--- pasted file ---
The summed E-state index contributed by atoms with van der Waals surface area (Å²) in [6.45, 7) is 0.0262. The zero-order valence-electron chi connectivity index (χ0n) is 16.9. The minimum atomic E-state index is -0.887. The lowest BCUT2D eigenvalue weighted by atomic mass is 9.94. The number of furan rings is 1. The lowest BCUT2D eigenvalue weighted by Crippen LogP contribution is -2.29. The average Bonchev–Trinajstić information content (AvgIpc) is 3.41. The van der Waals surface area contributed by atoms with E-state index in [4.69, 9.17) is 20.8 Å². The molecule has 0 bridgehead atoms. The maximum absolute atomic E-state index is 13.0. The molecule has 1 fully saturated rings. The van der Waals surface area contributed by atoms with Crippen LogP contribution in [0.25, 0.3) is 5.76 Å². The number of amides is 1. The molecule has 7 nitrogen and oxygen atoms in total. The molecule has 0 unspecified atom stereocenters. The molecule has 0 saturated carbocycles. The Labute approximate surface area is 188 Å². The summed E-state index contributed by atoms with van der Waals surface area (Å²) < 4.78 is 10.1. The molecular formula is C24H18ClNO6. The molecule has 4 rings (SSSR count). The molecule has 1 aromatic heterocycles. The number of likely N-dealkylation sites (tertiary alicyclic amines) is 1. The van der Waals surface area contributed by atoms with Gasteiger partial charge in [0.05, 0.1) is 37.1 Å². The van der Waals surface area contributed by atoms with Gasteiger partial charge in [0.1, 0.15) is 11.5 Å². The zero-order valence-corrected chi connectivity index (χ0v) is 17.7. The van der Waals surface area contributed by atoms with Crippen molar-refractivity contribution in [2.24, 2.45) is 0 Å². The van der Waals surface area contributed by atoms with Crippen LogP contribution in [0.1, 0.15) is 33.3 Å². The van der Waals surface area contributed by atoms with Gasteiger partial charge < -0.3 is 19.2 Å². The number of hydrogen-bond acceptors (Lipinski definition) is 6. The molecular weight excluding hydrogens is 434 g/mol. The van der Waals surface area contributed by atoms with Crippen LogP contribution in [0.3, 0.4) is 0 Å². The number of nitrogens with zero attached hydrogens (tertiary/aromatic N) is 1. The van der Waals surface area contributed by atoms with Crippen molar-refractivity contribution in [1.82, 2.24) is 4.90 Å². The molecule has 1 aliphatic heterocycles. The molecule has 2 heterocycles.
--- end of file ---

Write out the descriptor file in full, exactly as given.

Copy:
The summed E-state index contributed by atoms with van der Waals surface area (Å²) in [6.45, 7) is 0.0262. The zero-order valence-electron chi connectivity index (χ0n) is 16.9. The minimum atomic E-state index is -0.887. The lowest BCUT2D eigenvalue weighted by atomic mass is 9.94. The number of furan rings is 1. The lowest BCUT2D eigenvalue weighted by Crippen LogP contribution is -2.29. The average Bonchev–Trinajstić information content (AvgIpc) is 3.41. The van der Waals surface area contributed by atoms with E-state index in [4.69, 9.17) is 20.8 Å². The molecule has 0 bridgehead atoms. The maximum absolute atomic E-state index is 13.0. The molecule has 1 fully saturated rings. The van der Waals surface area contributed by atoms with Crippen LogP contribution in [0.25, 0.3) is 5.76 Å². The number of amides is 1. The molecule has 7 nitrogen and oxygen atoms in total. The molecule has 0 unspecified atom stereocenters. The molecule has 0 saturated carbocycles. The Labute approximate surface area is 188 Å². The summed E-state index contributed by atoms with van der Waals surface area (Å²) < 4.78 is 10.1. The molecular formula is C24H18ClNO6. The molecule has 4 rings (SSSR count). The molecule has 1 aromatic heterocycles. The number of likely N-dealkylation sites (tertiary alicyclic amines) is 1. The van der Waals surface area contributed by atoms with Gasteiger partial charge in [0.05, 0.1) is 37.1 Å². The van der Waals surface area contributed by atoms with Gasteiger partial charge in [0.1, 0.15) is 11.5 Å². The zero-order valence-corrected chi connectivity index (χ0v) is 17.7. The van der Waals surface area contributed by atoms with Crippen molar-refractivity contribution in [2.24, 2.45) is 0 Å². The van der Waals surface area contributed by atoms with Crippen LogP contribution in [0.1, 0.15) is 33.3 Å². The van der Waals surface area contributed by atoms with Gasteiger partial charge < -0.3 is 19.2 Å². The number of hydrogen-bond acceptors (Lipinski definition) is 6. The molecular weight excluding hydrogens is 434 g/mol. The van der Waals surface area contributed by atoms with Crippen LogP contribution in [0.3, 0.4) is 0 Å². The number of nitrogens with zero attached hydrogens (tertiary/aromatic N) is 1. The van der Waals surface area contributed by atoms with Crippen molar-refractivity contribution in [1.82, 2.24) is 4.90 Å². The molecule has 1 aliphatic heterocycles. The molecule has 2 heterocycles.